Libya conflict: Backlash ensues to Obama's refusal to seek Congress's nod
Obama says US military intervention in Libya does not require consent from Congress. Many lawmakers and pundits say otherwise. The rub is over the definition of 'hostilities.'
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Boehner has suggested that the Republican-led House may invoke the power of the purse and find ways to defund military operations in Libya. Antiwar Rep. Dennis Kucinich (D) of Ohio said he will introduce just such a measure as part of a defense spending bill. (Or perhaps Boehner and President Obama will devise a less confrontational solution while playing golf together on Saturday.)Skip to next paragraph
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Moreover, 10 House members (Democrats and Republicans among them) sued in federal court this week, charging that the executive branch is violating the Constitution and the War Powers Resolution by not seeking congressional approval to continue US military actions, which are part of a NATO-led campaign.
On the Senate side, where there is a bit less restlessness over Libya, Sens. John McCain (R) of Arizona and John Kerry (D) of Massachusetts are expected to put forward a resolution in support of US intervention. Both senators back a continued US role in the Libya campaign, which as originally crafted in March was intended to prevent Libya’s Muammar Qaddafi from slaughtering rebels and protesters who were rising up against his regime.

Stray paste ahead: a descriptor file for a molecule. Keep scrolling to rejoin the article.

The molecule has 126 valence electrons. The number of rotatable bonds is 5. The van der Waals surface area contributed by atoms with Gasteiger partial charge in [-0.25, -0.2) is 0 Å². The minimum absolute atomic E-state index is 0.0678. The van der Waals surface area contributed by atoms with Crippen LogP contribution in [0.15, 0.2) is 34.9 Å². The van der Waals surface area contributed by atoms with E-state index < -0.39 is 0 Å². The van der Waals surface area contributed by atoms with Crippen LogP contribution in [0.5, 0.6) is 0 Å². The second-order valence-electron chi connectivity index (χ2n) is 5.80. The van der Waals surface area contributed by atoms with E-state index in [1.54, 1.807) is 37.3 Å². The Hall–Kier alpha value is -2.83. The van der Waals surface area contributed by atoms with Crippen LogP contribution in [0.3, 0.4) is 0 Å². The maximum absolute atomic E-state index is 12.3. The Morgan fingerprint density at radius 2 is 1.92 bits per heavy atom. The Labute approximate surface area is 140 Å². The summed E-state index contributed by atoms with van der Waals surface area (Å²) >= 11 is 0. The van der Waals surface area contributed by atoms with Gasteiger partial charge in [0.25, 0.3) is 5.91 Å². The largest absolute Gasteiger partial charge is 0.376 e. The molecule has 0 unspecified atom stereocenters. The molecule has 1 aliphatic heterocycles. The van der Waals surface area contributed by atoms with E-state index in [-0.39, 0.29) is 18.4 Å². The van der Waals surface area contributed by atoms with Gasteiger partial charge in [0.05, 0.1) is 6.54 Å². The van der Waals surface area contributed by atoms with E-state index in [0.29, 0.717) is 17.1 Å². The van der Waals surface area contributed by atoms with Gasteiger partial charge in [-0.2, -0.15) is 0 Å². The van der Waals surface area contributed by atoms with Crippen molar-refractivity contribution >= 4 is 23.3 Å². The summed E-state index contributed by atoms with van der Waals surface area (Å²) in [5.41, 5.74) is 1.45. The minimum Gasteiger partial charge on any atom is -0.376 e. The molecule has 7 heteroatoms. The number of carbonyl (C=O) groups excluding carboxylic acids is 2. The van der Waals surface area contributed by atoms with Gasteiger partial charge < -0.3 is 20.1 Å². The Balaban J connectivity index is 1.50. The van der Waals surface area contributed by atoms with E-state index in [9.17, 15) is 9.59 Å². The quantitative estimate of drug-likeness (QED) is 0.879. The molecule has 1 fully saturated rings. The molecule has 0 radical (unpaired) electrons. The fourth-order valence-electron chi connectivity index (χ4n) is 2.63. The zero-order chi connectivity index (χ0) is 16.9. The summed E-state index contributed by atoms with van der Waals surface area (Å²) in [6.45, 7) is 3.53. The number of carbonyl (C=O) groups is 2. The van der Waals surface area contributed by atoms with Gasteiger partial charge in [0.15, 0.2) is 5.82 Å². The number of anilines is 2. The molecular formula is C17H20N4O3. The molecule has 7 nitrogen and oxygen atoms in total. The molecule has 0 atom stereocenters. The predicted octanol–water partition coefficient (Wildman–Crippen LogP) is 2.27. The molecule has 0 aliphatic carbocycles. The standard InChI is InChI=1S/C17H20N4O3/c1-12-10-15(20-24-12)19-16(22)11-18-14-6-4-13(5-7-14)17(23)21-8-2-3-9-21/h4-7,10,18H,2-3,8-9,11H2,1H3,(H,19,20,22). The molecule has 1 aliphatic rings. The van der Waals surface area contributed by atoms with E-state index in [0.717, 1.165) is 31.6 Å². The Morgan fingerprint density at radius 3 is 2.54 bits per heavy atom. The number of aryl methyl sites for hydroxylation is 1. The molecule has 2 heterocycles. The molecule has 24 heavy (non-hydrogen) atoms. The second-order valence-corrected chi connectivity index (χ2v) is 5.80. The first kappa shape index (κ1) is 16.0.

The Obama administration would “welcome and support” such a resolution, said White House spokesman Jay Carney on Friday, even as he insisted that such backing is not required because the War Powers Resolution “does not apply.”
Notably, Sen. Richard Durbin (D) of Illinois, the No. 2 Democrat in the Senate and a longtime ally of Mr. Obama, broke with the president over the “hostilities” matter. He, too, supports US intervention, but he says Congress should authorize it. He plans to submit a resolution that would include some limitations: No ground troops could be used in Libya, and the seal of approval would be good only through the end of the year.
It’s hard to say how Congress would vote on Libya, if it ever comes to that. Most lawmakers are upset at what they perceive to be a White House snub of Congress. Some are antiwar or isolationist, saying there’s no compelling US interest for continued intervention there. Still others are budget hawks, noting the estimated $1.1 billion price tag if the Libya campaign lasts through Sept. 27 – which is how long the Obama administration has committed to stay. Perhaps the vote would be close enough that White House would rather not test it.
For its part, the administration may be hoping the facts on the ground in Libya will make all this moot. Indeed, the NATO bombing campaign has intensified in recent days, according to news reports from Tripoli, and Qaddafi has already felt several near misses.
Libya’s prime minister, Baghdadi al-Mahmoudi, on Friday accused NATO of a “new level of aggression,” according to a June 18 Associated Press report. He also said it is now targeting civilian buildings. A NATO spokeswoman retorted that Qaddafi is the one “brutally attacking the Libyan people,” the AP report said.